How The U.S. Failed The Middle Class; How It Will Influence Online Advertising
Scott Kupor, managing partner at Andreessen Horowitz, explains how "we" are holding back the middle class in America, and points to the U.S. government's mistake to "systematically cut the middle class out of the most important wealth creation opportunity for the next 50 years."
Kupor's rant plants his viewpoint firmly with investors detailing why we should care if the world has fewer billionaire founders and CEOs of publicly traded companies, but the changes also impact the online advertising industry by stifling growth and innovation. He says if the United States had not seen initial public offering (IPO) volumes fall "off of a cliff" in the last decade, the Kaufman Foundation estimates the U.S. would have created an estimated 1.9 million new jobs.
Pointing to examples of two companies founded by Harvard dropouts -- Microsoft and Facebook -- Kupor tells us that until a decade ago about 300 startups went public annually, with the average age about five years. In the most recent decade, fewer than 100 companies each year have gone public, with less than one-third of those being small IPOs, and the average age roughly doubling to 9.4 years.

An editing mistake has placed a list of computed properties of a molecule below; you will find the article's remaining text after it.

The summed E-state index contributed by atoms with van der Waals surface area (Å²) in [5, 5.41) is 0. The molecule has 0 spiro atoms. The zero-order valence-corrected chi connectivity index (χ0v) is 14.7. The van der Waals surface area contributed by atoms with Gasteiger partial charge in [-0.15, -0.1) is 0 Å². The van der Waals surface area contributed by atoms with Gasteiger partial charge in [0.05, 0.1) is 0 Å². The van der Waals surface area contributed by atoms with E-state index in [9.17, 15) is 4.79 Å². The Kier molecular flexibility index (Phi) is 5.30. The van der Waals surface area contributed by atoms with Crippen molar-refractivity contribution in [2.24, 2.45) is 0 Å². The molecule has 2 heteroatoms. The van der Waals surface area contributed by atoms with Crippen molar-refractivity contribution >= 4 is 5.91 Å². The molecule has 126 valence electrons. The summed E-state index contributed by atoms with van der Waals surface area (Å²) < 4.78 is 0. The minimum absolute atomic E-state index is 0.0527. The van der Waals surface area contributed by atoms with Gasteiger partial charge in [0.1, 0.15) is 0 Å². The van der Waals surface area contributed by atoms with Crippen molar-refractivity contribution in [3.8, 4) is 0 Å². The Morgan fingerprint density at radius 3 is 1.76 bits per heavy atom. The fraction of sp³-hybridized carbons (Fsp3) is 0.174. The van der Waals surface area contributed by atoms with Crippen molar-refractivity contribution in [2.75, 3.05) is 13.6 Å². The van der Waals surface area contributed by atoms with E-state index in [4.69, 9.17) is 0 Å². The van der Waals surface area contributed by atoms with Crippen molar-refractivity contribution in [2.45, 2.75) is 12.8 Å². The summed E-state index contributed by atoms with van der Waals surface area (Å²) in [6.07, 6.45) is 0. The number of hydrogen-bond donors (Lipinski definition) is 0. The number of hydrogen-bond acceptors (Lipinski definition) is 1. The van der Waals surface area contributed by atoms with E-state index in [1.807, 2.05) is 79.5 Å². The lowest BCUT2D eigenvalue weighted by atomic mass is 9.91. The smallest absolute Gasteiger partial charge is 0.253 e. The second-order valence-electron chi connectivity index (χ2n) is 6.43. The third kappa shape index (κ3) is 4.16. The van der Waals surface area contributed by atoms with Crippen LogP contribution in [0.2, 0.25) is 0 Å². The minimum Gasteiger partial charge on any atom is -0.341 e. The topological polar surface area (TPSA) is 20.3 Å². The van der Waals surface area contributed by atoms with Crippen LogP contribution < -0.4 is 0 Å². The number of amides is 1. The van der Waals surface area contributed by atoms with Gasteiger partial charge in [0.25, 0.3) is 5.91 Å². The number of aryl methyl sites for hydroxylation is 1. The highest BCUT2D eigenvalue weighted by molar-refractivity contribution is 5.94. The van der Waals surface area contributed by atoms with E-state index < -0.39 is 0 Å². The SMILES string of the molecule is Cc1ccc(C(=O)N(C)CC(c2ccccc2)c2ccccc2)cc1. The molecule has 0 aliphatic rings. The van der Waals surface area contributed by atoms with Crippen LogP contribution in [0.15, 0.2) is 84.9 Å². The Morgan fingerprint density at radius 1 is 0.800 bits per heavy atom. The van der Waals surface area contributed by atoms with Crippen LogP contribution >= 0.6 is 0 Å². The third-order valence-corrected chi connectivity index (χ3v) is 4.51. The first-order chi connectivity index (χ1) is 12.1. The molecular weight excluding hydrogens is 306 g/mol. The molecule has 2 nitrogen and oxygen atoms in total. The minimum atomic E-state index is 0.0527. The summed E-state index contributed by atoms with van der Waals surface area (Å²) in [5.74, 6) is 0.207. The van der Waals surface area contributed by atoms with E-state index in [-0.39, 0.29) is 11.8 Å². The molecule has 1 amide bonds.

Regulatory changes have reduced the frequency of stocks in high-growth companies that are offered to the public during dramatic growth phases, he writes, which leads to the economy's decline. I don't necessarily think it's important for a company in the online advertising industry to go public. I do believe they must spend the money to innovate or die.
Some might view my thinking as a dotted line from one concept to another, but companies are going to great lengths to find the best talent, ensure that products resonate with consumers, and reduce operating costs rather than rely on money from investors. Google ran a promotion that gives people a chance to become a test wearer for Google Glass(es), which in turn will educate its engineers on what they need to do to improve the product before it hits the shelf next year. The "explorers" will pay $1,500 for the glasses, as well as attend a launch event in person.
It will be interesting to see whether analysts crunch the numbers on the amount of money this testing will save Google in operating costs. How much would it cost the search giant to hire the people needed to test the product? Not only are they getting free testers, but people are paying $1,500 to do it. Call it the ultimate marketing tactic, but will it become the future -- especially for startups that need the finanical backing, an alternative to going public?